That's funny Greg. I'm sure not a "fellow intellect" but I could have taught you that about dark steak..it's the best. I grew up in a little Mom and Pop meat market/grocery store, and what Daddy couldn't sell, we ate. I've joked for years that until I left home, I didn't know steak was red, or grapes came on stems.
Life is not measured by the number of breaths we take, but rather by the moments that take our breath away.

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Old 12-19-2015, 04:37 PM   #15
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I learned the thing about aging beef from my online friend who owned a satellite TV hacking forum in the late '90s. He was a major barbecuist! (I'm a published author. I'm allowed to coin words because of my literary license. ) He and I discussed cooking often, online, email, even on the phone.

He explained to me that last day steak was on sale as a manager's special only because the FDA has set such ridiculously stringent standards for beef shelf life that the markets are forced to sell it on the last day or throw it away. He said he would buy "last day" steaks and then let them sit in his refrigerator another week or even two!

That sounded just crazy to me. Of course beef is aged, even for fairly long times, hanging in a refrigerated commercial refrigerator -- to age the beef, but I didn't think that applied to sitting in a supermarket shrink wrapped package in my refrigerator. (It's probably better to remove the steak from its package and re-wrap it to remove some of the possible sources of bacteria.)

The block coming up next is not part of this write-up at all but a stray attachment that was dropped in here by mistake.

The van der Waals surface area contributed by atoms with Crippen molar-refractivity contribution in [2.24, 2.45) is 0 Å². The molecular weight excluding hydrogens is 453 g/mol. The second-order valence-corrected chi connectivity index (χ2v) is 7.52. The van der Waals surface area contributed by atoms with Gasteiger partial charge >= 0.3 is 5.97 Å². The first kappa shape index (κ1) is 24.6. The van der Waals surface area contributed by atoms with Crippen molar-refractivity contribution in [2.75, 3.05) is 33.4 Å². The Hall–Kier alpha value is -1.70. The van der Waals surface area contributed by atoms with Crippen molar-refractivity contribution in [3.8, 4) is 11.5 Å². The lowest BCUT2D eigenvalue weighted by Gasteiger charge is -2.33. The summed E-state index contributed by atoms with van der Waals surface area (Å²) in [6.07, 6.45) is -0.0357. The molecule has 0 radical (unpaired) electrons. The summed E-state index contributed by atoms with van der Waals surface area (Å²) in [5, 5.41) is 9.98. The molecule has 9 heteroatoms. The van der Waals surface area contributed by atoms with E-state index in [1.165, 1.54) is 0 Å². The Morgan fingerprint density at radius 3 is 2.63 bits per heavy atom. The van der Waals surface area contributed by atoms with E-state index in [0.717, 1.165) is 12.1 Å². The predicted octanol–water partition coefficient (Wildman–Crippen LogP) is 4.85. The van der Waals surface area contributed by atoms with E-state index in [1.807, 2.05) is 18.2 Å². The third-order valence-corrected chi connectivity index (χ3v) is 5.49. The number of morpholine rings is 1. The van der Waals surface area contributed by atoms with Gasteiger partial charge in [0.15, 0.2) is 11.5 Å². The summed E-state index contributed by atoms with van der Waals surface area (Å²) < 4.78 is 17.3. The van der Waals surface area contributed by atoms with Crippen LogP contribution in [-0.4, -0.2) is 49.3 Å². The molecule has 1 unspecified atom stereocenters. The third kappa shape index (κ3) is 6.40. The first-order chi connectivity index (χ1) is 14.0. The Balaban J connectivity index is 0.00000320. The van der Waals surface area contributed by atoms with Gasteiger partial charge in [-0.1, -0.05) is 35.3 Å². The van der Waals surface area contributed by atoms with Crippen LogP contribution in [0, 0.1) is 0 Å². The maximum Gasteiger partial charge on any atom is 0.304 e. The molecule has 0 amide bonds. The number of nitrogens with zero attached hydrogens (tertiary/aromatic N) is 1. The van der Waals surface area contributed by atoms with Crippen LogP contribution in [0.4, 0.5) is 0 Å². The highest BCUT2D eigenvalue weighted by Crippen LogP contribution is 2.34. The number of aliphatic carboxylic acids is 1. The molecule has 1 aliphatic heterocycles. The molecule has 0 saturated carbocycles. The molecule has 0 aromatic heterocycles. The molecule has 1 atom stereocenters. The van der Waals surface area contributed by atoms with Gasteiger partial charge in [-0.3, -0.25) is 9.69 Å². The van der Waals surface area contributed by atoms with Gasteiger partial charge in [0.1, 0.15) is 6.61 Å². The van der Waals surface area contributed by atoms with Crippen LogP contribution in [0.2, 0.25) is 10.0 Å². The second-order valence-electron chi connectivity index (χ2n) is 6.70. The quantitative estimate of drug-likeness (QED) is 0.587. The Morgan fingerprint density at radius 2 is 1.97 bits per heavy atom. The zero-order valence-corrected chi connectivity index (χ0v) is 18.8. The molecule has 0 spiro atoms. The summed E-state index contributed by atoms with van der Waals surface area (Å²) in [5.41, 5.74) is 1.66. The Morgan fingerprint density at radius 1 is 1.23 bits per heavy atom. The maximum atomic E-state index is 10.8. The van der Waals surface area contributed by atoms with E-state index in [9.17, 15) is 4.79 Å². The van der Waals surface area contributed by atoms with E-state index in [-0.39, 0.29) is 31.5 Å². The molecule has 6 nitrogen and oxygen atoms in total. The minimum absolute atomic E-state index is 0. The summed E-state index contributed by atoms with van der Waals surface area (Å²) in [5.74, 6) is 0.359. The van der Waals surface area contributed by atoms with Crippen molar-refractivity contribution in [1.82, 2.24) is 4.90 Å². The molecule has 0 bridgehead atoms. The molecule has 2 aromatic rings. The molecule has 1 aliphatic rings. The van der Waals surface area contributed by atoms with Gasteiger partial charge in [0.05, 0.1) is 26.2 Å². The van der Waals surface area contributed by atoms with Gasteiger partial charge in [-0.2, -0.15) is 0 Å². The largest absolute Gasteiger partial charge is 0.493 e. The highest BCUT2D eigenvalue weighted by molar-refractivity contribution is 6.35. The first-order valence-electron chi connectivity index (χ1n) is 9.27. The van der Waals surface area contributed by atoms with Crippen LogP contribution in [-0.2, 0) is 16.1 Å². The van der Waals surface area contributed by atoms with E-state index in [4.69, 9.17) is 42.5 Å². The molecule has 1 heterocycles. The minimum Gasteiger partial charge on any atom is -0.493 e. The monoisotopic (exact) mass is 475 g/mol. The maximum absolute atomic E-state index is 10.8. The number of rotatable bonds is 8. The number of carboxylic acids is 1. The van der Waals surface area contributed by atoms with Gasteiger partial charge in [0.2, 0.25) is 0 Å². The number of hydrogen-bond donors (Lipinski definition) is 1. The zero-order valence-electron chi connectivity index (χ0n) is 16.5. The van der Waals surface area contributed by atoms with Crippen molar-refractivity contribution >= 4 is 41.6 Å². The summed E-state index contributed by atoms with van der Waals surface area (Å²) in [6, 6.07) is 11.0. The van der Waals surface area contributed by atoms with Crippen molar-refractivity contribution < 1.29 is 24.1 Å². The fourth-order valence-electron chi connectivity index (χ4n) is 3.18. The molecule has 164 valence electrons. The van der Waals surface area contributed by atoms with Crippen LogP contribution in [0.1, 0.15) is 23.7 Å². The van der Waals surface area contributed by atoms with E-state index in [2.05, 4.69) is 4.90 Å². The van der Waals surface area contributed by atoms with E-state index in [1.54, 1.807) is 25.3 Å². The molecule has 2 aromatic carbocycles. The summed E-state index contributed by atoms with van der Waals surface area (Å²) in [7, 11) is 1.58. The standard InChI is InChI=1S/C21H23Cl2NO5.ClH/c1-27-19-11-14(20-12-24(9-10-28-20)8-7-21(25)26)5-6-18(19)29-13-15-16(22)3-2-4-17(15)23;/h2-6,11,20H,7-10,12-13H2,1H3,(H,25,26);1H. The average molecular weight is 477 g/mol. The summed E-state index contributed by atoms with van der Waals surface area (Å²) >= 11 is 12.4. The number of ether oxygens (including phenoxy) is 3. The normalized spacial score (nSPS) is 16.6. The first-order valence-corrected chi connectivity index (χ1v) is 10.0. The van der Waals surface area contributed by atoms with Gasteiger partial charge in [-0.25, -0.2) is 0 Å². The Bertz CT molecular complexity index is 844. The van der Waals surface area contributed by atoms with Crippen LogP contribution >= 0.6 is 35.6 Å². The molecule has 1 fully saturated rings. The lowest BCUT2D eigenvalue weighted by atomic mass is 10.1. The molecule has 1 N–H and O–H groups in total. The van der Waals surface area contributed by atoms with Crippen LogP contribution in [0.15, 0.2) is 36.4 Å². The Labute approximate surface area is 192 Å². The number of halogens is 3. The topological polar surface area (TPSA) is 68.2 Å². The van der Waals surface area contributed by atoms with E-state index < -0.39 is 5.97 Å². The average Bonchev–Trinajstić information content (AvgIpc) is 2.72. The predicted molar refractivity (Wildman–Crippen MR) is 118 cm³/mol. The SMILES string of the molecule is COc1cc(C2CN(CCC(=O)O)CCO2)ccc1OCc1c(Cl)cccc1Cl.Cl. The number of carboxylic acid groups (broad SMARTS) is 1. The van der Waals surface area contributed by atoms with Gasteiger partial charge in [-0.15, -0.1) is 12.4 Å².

Well I tried it, let a nice steak sit in my fridge for a week, then opened it. To be blunt it did have a mild unpleasant odor but it wasn't rank or anything. I cooked and ate it and I was amazed in the improvement in taste and tenderness! (The odor disappeared as soon as it hit the heat.)

These days I always visit the manager's specials and paw through what's there to see if there are any items I like. I know beef can go a week and don't even give it a thought -- if necessary I know it can go over a week. I'm not as sure about pork but I am having a stuffed pork chop for dinner tonight that I bought a few days ago. The stuffing is probably problematic and I wouldn't push it with steak. I won't buy chicken or fish unless it's to eat the same day.

I'm sure it's a good thing the FDA is over-protective than under-protective, and there are aesthetic considerations too. As I said a week after sell-by date beef could have a mild odor, and appearance can suffer too, turning somewhat grey.

That grey color is a farce anyway. The meat is treated with carbon monoxide to keep it from oxidizing which is what turns it grey. Untreated meat would probably turn grey within a couple days of being put on the shelves. I've never noticed the exact dating but my best guess is the butcher dates the meat to be sold with a sell-by date about a week after cutting and packaging.

My opinion is that beef is perfectly safe to eat at least 3 weeks after the butcher has packaged it, provided the butcher had sanitary equipment and the meat was kept at the proper temperature for the entire 3 weeks.